In this study we calculate and compare trace element concentrations in parental liquids of basalts from the Apollo 12 landing site. The Apollo 12 collection is known to have sampled several basaltic units based on geochemical analyses; the Olivine, Pigeonite, Ilmenite, and Feldspathic Suite basalts. Based on crater excavation depths and sample placement on the lunar surface, Rhodes et al. (1977, PLSC 8th, 1305-1338) determined that the Pigeonite Suite is older and underlies the Ilmenite Suite and that both flows were about 40 meters thick. They also calculated the parental liquids to those Suites by performing whole rock geochemical modeling of major and trace elements on the most fine-grained vitrophyric sample, taken to represent the 'frozen' parental magma. They found that geochemical differences among samples in the individual suites could be accounted by varying amounts of olivine and pyroxene removal and addition.
Neal et al. (1994) expanded the work of Rhodes et al. (1977) by including many more trace elements and additional samples into the model. Neal et al. (1994) also used the most fine-grained/vitrophyric samples to represent parental liquids of each individual Suite. Both of these studies utilized whole rock analyses, which represent an average of all phases in a sample. We calculate parental liquids of the various suites using a novel approach which utilizes large primitive zoned pyroxene crystals to back-calculate parental liquids. This method provides verification of the parental liquids previously calculated by Neal et al. (1994) and Rhodes et al. (1977). Because of the necessity of pyroxene phenocrysts, we only analyze the Pigeonite, Ilmenite, and Feldspathic basalts. Since our study does not require a vitrophyric sample to represent the parental liquid, we can calculate a parental liquid of each individual basalt. This allows for the comparison of individual parental liquids within the same basalt Suite.
Parental liquids are calculated by first identifying primitive pyroxene crystals with high Mg numbers and low incompatible element concentrations. We use a JEOL JXA 8200 electron microprobe to obtain major element concentrations of individual zones within pyroxene crystals. Next, we analyze trace element concentrations of those zones using a New Wave Research Nd-YAG Laser Ablation system combined with an Element 2 Inductively Coupled Plasma Mass Spectrometer. Analysis of individual spots within pyroxene crystals allows for easy identification of primitive crystals/crystal cores. After trace element concentrations of the most primitive crystals/crystal cores are identified, an appropriate partition coefficient is needed to calculate equilibrium liquids. Trace element partition coefficients are assigned to individual crystals based on similarities in major element geochemistry between the crystal being analyzed and the crystal from which the partition coefficient was calculated. We feel this method is more robust then simply picking a partition coefficient from the list provided on earthref.org or using the outdated values in Snyder et al. (1992, GCA, 56, 3809-3823) that were supposedly appropriate for lunar conditions, although no details are given as to how they were chosen. With an appropriate partition coefficient value, equilibrium liquids are calculated by dividing concentration by the partition coefficient.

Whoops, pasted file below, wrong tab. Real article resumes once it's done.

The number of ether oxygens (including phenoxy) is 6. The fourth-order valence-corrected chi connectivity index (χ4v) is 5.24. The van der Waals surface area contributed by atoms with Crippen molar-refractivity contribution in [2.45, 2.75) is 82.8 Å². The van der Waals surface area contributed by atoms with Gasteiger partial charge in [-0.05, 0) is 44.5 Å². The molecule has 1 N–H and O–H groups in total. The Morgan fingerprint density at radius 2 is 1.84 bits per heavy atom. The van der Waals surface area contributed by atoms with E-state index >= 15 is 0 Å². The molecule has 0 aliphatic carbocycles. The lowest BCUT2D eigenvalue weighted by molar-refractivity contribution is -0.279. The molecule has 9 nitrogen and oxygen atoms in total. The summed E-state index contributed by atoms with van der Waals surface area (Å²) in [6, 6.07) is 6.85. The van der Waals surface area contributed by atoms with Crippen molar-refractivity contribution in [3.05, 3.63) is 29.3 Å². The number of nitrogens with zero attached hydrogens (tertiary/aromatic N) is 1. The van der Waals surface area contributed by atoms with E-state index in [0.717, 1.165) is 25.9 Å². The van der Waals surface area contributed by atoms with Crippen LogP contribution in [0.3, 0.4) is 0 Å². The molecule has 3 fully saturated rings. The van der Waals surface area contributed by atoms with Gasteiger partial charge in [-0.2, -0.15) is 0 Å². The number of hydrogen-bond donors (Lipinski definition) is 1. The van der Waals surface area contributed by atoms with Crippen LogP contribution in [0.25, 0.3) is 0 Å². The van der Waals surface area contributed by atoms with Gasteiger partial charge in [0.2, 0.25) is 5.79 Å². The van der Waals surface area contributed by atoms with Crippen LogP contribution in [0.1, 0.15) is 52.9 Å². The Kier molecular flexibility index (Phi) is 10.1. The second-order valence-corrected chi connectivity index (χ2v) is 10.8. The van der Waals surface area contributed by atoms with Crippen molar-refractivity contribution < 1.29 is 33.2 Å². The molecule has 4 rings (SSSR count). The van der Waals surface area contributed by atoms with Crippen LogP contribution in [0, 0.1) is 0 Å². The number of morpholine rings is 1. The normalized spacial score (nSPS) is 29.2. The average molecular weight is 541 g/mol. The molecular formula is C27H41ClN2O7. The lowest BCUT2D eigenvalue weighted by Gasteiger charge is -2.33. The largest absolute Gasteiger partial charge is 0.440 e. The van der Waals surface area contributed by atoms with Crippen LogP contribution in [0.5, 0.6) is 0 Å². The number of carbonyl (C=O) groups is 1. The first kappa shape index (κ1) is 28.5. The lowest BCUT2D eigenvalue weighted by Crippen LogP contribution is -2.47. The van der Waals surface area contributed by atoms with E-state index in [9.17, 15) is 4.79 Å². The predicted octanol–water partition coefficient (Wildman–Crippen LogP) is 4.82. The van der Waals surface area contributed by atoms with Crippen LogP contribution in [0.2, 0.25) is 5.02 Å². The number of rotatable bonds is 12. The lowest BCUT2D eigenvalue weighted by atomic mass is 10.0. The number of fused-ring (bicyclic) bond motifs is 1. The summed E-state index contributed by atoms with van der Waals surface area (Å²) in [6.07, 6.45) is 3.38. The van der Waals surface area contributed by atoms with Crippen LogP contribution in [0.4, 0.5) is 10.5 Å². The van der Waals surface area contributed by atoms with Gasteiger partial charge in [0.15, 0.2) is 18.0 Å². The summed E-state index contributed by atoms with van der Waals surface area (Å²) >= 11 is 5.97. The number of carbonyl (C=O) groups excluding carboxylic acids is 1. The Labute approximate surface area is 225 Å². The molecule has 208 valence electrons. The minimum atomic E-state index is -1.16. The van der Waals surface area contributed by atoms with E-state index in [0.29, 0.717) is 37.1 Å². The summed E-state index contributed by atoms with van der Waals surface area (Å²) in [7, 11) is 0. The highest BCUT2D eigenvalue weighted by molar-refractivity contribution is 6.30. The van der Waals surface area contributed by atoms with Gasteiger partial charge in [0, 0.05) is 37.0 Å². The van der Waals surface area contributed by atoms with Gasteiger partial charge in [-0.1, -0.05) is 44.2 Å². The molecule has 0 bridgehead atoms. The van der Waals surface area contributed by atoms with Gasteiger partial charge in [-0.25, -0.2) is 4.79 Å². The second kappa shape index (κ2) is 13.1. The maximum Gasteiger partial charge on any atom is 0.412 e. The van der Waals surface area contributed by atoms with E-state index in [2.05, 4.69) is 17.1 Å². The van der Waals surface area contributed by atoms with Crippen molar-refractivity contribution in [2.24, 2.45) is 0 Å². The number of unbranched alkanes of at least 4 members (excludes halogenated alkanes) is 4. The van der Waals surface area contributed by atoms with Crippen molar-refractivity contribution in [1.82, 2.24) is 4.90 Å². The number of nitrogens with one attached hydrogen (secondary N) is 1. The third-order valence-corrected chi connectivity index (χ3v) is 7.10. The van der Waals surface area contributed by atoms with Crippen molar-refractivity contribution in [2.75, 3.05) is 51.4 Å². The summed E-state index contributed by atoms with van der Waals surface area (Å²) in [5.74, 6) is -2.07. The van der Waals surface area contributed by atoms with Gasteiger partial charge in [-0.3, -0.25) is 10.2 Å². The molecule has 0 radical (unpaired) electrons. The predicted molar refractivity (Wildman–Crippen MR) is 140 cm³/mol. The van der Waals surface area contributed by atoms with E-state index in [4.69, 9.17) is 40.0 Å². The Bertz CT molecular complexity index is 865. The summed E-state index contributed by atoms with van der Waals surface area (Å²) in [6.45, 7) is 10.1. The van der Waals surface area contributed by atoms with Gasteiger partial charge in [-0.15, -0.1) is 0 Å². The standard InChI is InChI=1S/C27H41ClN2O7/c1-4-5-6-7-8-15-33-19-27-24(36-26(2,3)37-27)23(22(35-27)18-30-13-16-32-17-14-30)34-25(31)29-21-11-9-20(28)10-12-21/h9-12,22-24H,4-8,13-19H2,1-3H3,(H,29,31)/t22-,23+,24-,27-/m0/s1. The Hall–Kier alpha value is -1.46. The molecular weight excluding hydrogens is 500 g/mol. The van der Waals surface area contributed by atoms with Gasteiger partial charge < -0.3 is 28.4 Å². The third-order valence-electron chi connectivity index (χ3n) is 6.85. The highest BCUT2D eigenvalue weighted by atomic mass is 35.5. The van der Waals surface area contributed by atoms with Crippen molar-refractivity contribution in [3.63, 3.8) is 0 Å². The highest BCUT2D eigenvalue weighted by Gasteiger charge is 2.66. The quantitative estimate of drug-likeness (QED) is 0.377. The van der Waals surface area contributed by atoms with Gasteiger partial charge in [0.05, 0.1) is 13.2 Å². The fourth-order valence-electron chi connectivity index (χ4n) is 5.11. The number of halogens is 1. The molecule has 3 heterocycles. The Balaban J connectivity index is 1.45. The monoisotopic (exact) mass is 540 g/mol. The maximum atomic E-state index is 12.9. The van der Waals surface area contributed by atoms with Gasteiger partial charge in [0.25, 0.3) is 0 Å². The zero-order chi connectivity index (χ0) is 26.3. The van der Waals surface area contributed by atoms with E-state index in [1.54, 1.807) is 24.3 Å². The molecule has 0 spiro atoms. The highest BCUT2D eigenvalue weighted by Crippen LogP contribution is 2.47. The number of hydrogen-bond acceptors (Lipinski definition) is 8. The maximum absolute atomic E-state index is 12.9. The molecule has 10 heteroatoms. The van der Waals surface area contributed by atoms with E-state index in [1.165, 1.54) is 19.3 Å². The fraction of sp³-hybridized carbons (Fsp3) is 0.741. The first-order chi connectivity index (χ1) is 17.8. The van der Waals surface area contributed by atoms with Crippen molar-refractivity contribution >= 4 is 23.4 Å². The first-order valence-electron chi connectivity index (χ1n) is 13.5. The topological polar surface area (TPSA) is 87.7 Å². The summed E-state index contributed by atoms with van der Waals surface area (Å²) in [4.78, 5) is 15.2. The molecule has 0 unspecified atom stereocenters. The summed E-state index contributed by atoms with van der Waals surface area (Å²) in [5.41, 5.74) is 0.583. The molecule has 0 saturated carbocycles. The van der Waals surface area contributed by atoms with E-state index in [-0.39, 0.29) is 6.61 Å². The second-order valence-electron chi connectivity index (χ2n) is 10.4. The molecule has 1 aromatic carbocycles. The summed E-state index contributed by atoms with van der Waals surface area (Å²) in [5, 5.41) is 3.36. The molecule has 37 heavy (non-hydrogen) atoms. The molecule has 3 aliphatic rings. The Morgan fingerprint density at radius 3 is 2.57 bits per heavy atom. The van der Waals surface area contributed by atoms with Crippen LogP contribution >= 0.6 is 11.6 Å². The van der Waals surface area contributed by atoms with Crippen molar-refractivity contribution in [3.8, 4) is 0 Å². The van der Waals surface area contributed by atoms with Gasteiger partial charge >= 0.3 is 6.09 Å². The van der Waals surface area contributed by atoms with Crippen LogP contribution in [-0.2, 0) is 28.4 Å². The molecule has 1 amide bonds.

We compare our calculated liquids to those calculated by Neal et al. (1994) and Rhodes et al. (1977). Our initial results for the Ilmenite Suite basalts indicate light Rare Earth Element (REE) concentrations are similar to those of Neal et al. (1994) and heavy REE are slightly more enriched than those caluculated by Neal et al. (1994). Ilmenite Suite samples 12056 and 12063 appear to be the most evolved (i.e. highest incompatible trace element concentrations) while samples 12062 and 12064 appear to be the most primitive (i.e. lowest compatible trace element concentrations). Results for the Pigeonite and Feldspathic Suites will be presented at the Lunar Science Forum.